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Windows 10: IT wants to manage PCs like phones

Mary Branscombe | June 13, 2017
Many businesses moving to Windows 10 are managing it differently, with more frequent updates and policies borrowed from mobile

When three large government departments merged to create the Australian Department of Human Services, it took the new department almost three years to migrate to Windows 7. Having gone through those “three hard years,” the IT team was determined not to fall behind again, says Mike Brett, the department’s general manager for information communication technology infrastructure. Not only did the department start its Windows 10 migration as soon as the operating system came out, but it’s also committed to adopting new releases of Windows 10 as they come along.

“It’s our intention not to get out of date and fall behind again, so we don’t have to have a big-bang Windows upgrade again,” says Brett. “We’re keen to stay current — especially where there’s an advantage to moving forward — and we’re keen not to have to do that kind of remediation again. We want to stay ahead of the game rather than playing catch-up.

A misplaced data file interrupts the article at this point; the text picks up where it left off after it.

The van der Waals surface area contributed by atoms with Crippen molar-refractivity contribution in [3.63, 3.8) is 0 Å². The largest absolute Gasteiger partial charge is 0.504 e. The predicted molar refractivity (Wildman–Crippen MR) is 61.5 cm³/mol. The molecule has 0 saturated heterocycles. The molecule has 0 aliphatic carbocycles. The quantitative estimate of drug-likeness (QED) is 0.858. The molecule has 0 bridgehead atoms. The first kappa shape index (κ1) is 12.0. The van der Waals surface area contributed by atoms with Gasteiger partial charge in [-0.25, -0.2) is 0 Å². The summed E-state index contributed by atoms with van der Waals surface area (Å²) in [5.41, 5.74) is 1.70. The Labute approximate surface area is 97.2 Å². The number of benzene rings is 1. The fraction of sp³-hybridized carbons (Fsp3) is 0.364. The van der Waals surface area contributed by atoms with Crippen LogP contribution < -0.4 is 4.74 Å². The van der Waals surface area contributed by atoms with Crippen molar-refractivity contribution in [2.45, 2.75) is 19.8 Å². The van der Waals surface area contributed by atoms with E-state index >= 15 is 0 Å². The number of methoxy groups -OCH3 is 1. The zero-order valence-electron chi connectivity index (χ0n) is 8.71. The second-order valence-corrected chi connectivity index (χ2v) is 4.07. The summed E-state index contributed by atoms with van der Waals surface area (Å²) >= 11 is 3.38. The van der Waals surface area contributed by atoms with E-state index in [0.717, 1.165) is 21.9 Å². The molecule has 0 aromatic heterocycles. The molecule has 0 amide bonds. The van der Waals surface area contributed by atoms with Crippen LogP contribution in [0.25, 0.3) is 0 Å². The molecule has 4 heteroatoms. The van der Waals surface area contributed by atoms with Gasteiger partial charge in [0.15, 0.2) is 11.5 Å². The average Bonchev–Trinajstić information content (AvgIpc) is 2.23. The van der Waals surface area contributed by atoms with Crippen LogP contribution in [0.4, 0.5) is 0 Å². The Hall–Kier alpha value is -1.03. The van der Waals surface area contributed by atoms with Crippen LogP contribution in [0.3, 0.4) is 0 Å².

“It’s a culture change for the team, but we’re trying to make it part of business as usual. Really, it’s just good IT practice.”

Which is exactly how Microsoft is hoping businesses will think about Windows as a Service, according to Michael Niehaus, director of product marketing for commercial Windows. “We’re suggesting changing Windows deployment from a project that customers do every three to five years to thinking about deployment as a process. You move to Windows 10 and then continually stay up to date with the new features as released, and the benefits are that you get security capabilities faster, you get less disruption, you get a simpler deployment process.”

windows as a service 
Credit: Microsoft


Getting used to change

Updating Windows regularly might be less disruptive, but moving to this model is itself a big change. “On the one hand, organisations see this as potentially disruptive. At the same time, they say disruption can be good if it gets them out of the problems of the past,” Niehaus says.

With long deployment cycles, there’s a temptation to defer problems. “They’d build up technical debt,” says Niehaus. “They’d say, ‘We’re not going to deal with this now; we’ll take care of it with the next Windows upgrade in three years’ time.’ But when you do that with your apps and infrastructure, that takes the Windows upgrade project — which most organisations already thought was a big enough job — and makes it that much bigger, because now it’s not just upgrading to the next version of Windows but upgrading your infrastructure and your apps and dealing with all that technical debt.”

The solution isn’t just keeping up with Windows, says Niehaus, but modernising IT habits generally. “Organisations need to make sure that the application owners and the business groups take responsibility for keeping line-of-business apps up to date as well. That way they can avoid this ‘kick the can down the road’ syndrome they’ve typically encountered.”


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